The Ohio Department of Transportation (ODOT) recently was the recipient of two national safety awards from the Federal Highway Administration (FHWA) and the Roadway Safety Foundation (RSF), the department announced.
ODOT was one of 14 organizations across the country recognized for its unique approach to making the state’s roads safer.
“As more vehicles travel our roads every year, safety continues to be a top priority for ODOT,” said Gov. Bob Taft. “Nationally, motor vehicle fatalities are the leading cause of death for all Americans from age six to 33. Ohio is committed to doing its part to reduce fatalities and make our roads as safe as possible for Ohioans and other motorists.”
“ODOT’s goal is to reduce fatalities on Ohio’s roads to less than 1,100 deaths per year by 2008,” ODOT Director Gordon Proctor added. “Reaching this goal will require working across the jurisdictional boundaries and constantly reviewing crash data and our procedures to make sure we’re dedicating the right resources to the right crash problems.”
In 2003, ODOT began gathering timely crash data to identify emerging trends and quickly implement solutions to reduce fatalities and crashes. To do this, ODOT doubled its annual funding for improving high-crash locations from $30 million to $65 million annually.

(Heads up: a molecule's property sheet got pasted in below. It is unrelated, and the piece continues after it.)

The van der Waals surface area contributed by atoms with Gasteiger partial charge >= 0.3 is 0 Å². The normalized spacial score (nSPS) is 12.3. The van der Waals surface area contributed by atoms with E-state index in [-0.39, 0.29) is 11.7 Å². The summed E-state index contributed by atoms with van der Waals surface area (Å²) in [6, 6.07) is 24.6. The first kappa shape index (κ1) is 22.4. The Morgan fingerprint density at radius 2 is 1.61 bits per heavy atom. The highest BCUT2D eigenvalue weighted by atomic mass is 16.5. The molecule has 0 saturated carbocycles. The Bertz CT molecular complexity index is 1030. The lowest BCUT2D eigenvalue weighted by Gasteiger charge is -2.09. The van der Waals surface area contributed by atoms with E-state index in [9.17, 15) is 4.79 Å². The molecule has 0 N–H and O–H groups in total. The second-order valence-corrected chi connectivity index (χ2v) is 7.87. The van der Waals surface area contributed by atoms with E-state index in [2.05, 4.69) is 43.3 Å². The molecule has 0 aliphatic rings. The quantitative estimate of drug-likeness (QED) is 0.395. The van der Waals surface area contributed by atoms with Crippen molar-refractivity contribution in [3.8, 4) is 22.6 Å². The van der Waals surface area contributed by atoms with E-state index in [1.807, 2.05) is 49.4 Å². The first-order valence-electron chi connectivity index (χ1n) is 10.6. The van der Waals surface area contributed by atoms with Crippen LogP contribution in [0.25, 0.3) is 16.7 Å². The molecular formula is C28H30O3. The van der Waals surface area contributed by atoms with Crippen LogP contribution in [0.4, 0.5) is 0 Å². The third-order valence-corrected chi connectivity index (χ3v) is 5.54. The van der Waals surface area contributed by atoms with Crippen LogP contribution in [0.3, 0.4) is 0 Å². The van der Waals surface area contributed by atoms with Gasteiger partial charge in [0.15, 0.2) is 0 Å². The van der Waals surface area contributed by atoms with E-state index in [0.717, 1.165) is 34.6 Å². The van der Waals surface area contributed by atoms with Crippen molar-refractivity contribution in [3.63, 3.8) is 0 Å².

In 2004, ODOT initiated a new crash analysis program designed to identify work zone configurations that contribute to crash problems. The program uses historical and near real-time crash data to detect increases in crashes. The department can then quickly respond by identifying problems and modifying the work zones to prevent future crashes.
The strategic changes are showing results: in 2004, Ohio experienced 1.14 deaths per 100 million vehicle miles traveled, which translated into 1,285 fatalities on Ohio’s roads, well below the national rate of 1.48 fatalities per 100 million vehicle miles traveled.
ODOT studies and addresses hundreds of locations annually including the top 200 non-freeway and up to 50 freeway high-crash locations. The department also addresses “hot spots” where crashes exceed set thresholds and congested locations statewide. Over the last two years, the department has delivered more than 700 low-cost safety projects as well as increased safety by reducing guardrail deficiencies by 75%, signing deficiencies by 67%, shoulder drop offs by 88% and pavement marking deficiencies by 55%. ODOT is also working with local governments, businesses and others to develop a comprehensive highway safety plan for the state.